Bar coding for inventory and warehousing applications has been around for quite awhile. Viewed in the simplest manner, a warehouse must receive, inventory, and ship product efficiently. When mistakes are made in the warehouse, problems are often compounded before they are corrected. For example, if an item is incorrectly pulled from stock, not only would inventory be off, but the mistake of shipping the incorrect item would cause customer dissatisfaction, increased shipping and overhead costs, additional man-hours to "adjust" the problem, etc. Automatic ID has been a driving force in improving Inventory Control operations. Many affordable solutions now exist and can be implemented to improve productivity and reduce errors in what has historically been marketed only to Fortune 500 companies.
Whether a company is small or one of the Fortune 500, Inventory Control is not an option, it's a must. In today's competitive market, with smaller profit margins, inventory levels must accurately be maintained. Solutions exists starting from integrating a simple wedge decoder to more complex RF data collection systems. Most companies already have inventory applications currently installed. While some of these applications can be improved, the focus of this section is to provide a more efficient way of getting to and updating the host information.
To begin with, when the inventory is received, each product must be properly labeled. Most off-the-shelf programs can accommodate any kind of label. The label itself can practically be any material including paper, vinyl, polypropylene, or polyester. These are the most common facestocks available (for additional information, see the Ribbons and Labels section). Paper is the most common face stock and the least expensive. If the label must be smudge or smear resistant and/or hundreds or thousands of labels will be created daily, it is probably best to use a thermal transfer or direct thermal printer. Otherwise, a common office dot matrix or laser printer is sufficient to print labels.
The label must include a printed bar code. For most inventory applications Code 39 or Code 128 is adequate. The part number which is usually bar coded and a description of the part are often the minimum contents on the label. The time and date can also be added. Once the items are labeled, there are many solutions to maintain an accurate inventory.
If the warehouse is relatively small, the items for an order can be verified with a simple scanner and wedge decoder setup. The items must be physically brought to a terminal station. In a small warehouse, this is the least expensive approach to begin implementing bar codes for Inventory Control. Extenders can be added to some wedge decoders to have wireless scanning capability of up to 100 feet. If the warehouse is more than 30,000 sq. ft. Radio Frequency (RF) should be considered.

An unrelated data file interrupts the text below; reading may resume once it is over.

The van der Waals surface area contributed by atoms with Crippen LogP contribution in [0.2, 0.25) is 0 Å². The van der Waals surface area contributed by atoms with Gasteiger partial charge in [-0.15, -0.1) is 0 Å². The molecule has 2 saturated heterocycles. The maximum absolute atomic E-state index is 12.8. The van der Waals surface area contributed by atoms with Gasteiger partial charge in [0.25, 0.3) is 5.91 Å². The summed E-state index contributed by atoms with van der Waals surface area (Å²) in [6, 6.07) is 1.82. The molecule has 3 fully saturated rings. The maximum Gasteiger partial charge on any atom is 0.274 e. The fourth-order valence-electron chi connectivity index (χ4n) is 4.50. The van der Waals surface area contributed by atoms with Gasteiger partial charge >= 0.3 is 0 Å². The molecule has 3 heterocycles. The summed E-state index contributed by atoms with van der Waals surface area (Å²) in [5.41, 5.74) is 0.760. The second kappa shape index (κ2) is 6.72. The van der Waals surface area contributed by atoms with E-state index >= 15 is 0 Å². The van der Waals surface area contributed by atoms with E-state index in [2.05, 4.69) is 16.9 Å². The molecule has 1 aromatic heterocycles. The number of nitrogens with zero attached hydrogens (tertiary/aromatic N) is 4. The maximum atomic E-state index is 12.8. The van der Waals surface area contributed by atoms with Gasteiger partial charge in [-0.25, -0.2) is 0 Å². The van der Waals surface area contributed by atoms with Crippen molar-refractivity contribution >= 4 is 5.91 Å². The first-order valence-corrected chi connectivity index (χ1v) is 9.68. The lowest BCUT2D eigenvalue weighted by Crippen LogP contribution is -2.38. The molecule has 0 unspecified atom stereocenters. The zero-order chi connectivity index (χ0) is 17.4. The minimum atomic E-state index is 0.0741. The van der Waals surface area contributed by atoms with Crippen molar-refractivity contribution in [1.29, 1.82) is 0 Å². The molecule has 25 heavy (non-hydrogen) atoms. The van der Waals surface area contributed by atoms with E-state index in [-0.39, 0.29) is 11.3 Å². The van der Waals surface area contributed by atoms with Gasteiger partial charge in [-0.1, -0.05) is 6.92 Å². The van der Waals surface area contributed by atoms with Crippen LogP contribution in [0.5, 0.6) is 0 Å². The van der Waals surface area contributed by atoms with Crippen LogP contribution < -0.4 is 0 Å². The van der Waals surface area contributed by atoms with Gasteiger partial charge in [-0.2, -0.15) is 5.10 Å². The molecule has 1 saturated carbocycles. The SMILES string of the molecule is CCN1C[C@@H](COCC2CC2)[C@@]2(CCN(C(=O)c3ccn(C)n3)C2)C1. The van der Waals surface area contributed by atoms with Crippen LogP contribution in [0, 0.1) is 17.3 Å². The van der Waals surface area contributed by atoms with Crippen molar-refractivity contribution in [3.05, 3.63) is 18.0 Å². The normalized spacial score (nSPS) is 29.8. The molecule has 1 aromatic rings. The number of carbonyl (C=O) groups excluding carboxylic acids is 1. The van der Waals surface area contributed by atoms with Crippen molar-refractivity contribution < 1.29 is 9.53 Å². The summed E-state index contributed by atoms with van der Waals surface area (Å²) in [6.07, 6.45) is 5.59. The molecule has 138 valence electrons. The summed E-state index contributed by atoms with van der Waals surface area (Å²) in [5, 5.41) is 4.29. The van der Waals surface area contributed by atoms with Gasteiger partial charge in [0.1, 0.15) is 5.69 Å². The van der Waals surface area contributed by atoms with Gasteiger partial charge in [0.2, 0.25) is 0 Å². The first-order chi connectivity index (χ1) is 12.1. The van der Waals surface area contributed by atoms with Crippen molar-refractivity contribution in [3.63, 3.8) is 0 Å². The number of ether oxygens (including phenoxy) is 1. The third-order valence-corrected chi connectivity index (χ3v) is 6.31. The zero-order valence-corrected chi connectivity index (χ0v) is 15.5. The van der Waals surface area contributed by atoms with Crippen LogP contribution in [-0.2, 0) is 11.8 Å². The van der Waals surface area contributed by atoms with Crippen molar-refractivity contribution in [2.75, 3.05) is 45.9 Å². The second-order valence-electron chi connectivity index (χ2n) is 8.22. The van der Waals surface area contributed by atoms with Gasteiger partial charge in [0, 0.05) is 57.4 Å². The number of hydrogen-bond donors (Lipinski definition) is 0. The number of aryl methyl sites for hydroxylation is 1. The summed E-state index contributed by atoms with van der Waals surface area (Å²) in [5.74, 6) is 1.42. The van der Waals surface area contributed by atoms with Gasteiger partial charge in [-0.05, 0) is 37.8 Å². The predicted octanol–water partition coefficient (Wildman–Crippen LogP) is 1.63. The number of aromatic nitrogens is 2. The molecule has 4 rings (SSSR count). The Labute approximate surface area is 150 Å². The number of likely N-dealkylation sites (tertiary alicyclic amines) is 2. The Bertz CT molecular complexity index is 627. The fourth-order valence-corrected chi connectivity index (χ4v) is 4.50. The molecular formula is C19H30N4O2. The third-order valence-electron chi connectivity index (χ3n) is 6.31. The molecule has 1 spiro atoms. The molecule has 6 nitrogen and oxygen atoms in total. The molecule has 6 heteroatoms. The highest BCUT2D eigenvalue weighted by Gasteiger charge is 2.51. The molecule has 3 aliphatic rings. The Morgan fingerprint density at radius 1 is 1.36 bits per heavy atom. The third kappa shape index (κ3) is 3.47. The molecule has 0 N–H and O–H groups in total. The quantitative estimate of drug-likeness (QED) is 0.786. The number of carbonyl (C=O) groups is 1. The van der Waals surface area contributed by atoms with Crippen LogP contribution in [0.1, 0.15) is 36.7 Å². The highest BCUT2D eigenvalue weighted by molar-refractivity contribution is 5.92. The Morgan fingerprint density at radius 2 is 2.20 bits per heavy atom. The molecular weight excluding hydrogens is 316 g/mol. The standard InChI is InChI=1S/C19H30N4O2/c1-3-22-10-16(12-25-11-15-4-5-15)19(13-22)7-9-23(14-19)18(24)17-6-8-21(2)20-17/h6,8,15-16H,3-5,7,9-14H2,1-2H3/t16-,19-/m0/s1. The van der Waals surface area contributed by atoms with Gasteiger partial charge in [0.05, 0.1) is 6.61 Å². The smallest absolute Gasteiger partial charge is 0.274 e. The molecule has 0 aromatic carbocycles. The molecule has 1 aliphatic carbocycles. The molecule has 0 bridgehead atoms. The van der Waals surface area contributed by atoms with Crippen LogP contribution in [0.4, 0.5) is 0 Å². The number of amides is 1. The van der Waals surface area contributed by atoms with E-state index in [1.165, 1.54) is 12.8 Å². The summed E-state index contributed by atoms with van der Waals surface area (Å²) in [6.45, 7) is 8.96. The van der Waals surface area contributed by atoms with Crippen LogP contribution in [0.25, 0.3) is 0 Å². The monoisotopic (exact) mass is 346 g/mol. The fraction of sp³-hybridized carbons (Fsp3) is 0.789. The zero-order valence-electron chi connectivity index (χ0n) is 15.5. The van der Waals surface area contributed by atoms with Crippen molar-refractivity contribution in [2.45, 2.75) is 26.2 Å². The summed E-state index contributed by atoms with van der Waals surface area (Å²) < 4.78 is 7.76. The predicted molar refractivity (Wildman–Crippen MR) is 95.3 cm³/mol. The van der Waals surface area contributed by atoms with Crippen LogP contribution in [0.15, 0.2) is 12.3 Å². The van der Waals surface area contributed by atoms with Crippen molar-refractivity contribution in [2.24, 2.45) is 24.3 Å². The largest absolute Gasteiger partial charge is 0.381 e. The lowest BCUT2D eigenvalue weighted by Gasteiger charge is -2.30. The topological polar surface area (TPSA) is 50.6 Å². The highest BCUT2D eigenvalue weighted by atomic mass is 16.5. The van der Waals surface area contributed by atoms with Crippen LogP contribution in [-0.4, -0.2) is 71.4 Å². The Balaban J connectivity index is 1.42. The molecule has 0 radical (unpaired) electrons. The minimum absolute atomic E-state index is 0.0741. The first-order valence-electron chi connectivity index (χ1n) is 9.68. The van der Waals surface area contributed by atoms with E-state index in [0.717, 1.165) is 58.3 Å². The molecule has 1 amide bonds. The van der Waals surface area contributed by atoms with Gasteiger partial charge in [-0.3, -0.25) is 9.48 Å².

RF solutions provide real-time access to a central database in which the on-hand, committed, and on-order values are kept for each item. Radio Frequency Data Collection (RFDC) eliminates the inefficiency of an individual walking back-and-forth to a host terminal to query the database. As previously mentioned, there are now affordable RFDC systems that can be installed in practically any warehouse environment. With this configuration, the worker generally scans the item at the bin location for one of several reasons (1) to determine if it is the correct item, (2) to directly update the host database, (3) to locate additional inventory, and (4) to immediately update and flag any discrepancies for unexpected stock outages. RFDC is certainly a remarkable technology for inventory control.
If RFDC is cost prohibitive and/or real-time access to the host computer is not necessary, batch Portable Data Terminals (PDT) are an alternative.
Several clever methods can be employed with PDTs to simulate real-time access with a host computer by loading the database onto the portable reader. If this is coded in C or PASCAL, this will generally require several weeks of development time to get an initial program working. The key though is that simulated configurations are not real-time. The user must still manually upload the information at a workstation. With decreasing prices and today's technology, RFDC should be considered first if real-time access in necessary. Most PDTs have resident operating programs and can easily be programmed to record inventory. Applications can be written to prompt the user to input certain fields such as the item number and quantity. Additional fields can prompt for the warehouse number, aisle, bin, and shelf. When the operator has completed the set of tasks, the PDT is connected to a host terminal so that the inventory file can be uploaded. For most warehouse applications, an RF or Portable Data Terminal (PDT) is critical to accurately count and pull inventory. For additional information on which terminal to use, see the On-line vs. Off-line section under Radio Frequency Data Collection heading.